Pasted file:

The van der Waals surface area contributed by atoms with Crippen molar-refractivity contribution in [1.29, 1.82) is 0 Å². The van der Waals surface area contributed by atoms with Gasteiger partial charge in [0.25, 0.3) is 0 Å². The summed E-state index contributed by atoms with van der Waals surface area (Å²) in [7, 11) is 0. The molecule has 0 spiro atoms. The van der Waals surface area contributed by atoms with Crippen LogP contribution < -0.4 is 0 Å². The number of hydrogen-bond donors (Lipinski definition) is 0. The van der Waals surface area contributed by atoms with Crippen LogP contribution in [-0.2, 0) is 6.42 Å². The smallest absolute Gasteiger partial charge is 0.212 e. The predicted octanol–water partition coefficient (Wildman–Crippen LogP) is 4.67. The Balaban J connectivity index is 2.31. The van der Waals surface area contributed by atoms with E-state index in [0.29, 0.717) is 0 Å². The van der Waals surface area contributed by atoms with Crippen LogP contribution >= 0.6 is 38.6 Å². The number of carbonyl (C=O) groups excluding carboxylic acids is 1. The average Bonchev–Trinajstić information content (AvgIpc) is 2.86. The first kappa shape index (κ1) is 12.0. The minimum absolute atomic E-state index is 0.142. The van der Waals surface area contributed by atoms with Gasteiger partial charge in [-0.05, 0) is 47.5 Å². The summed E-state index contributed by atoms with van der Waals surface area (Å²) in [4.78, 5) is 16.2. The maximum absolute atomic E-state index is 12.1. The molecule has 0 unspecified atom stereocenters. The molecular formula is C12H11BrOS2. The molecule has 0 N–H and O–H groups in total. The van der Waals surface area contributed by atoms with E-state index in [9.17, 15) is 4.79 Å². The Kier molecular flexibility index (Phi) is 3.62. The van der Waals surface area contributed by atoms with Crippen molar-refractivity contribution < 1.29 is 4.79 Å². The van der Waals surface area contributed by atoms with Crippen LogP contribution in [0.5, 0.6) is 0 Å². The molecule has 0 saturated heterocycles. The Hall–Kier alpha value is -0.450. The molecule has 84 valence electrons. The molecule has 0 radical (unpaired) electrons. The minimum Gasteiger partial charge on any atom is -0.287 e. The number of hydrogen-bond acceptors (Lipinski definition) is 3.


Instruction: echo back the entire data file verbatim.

The van der Waals surface area contributed by atoms with Crippen molar-refractivity contribution in [1.29, 1.82) is 0 Å². The van der Waals surface area contributed by atoms with Gasteiger partial charge in [0.25, 0.3) is 0 Å². The summed E-state index contributed by atoms with van der Waals surface area (Å²) in [7, 11) is 0. The molecule has 0 spiro atoms. The van der Waals surface area contributed by atoms with Crippen LogP contribution < -0.4 is 0 Å². The number of hydrogen-bond donors (Lipinski definition) is 0. The van der Waals surface area contributed by atoms with Crippen LogP contribution in [-0.2, 0) is 6.42 Å². The smallest absolute Gasteiger partial charge is 0.212 e. The predicted octanol–water partition coefficient (Wildman–Crippen LogP) is 4.67. The Balaban J connectivity index is 2.31. The van der Waals surface area contributed by atoms with E-state index in [0.29, 0.717) is 0 Å². The van der Waals surface area contributed by atoms with Crippen LogP contribution >= 0.6 is 38.6 Å². The number of carbonyl (C=O) groups excluding carboxylic acids is 1. The average Bonchev–Trinajstić information content (AvgIpc) is 2.86. The first kappa shape index (κ1) is 12.0. The minimum absolute atomic E-state index is 0.142. The van der Waals surface area contributed by atoms with Gasteiger partial charge in [-0.05, 0) is 47.5 Å². The summed E-state index contributed by atoms with van der Waals surface area (Å²) in [4.78, 5) is 16.2. The maximum absolute atomic E-state index is 12.1. The molecule has 0 unspecified atom stereocenters. The molecular formula is C12H11BrOS2. The molecule has 0 N–H and O–H groups in total. The van der Waals surface area contributed by atoms with E-state index in [9.17, 15) is 4.79 Å². The Kier molecular flexibility index (Phi) is 3.62. The van der Waals surface area contributed by atoms with Crippen molar-refractivity contribution < 1.29 is 4.79 Å². The van der Waals surface area contributed by atoms with Crippen LogP contribution in [0.5, 0.6) is 0 Å². The molecule has 0 saturated heterocycles. The Hall–Kier alpha value is -0.450. The molecule has 84 valence electrons. The molecule has 0 radical (unpaired) electrons. The minimum Gasteiger partial charge on any atom is -0.287 e. The number of hydrogen-bond acceptors (Lipinski definition) is 3.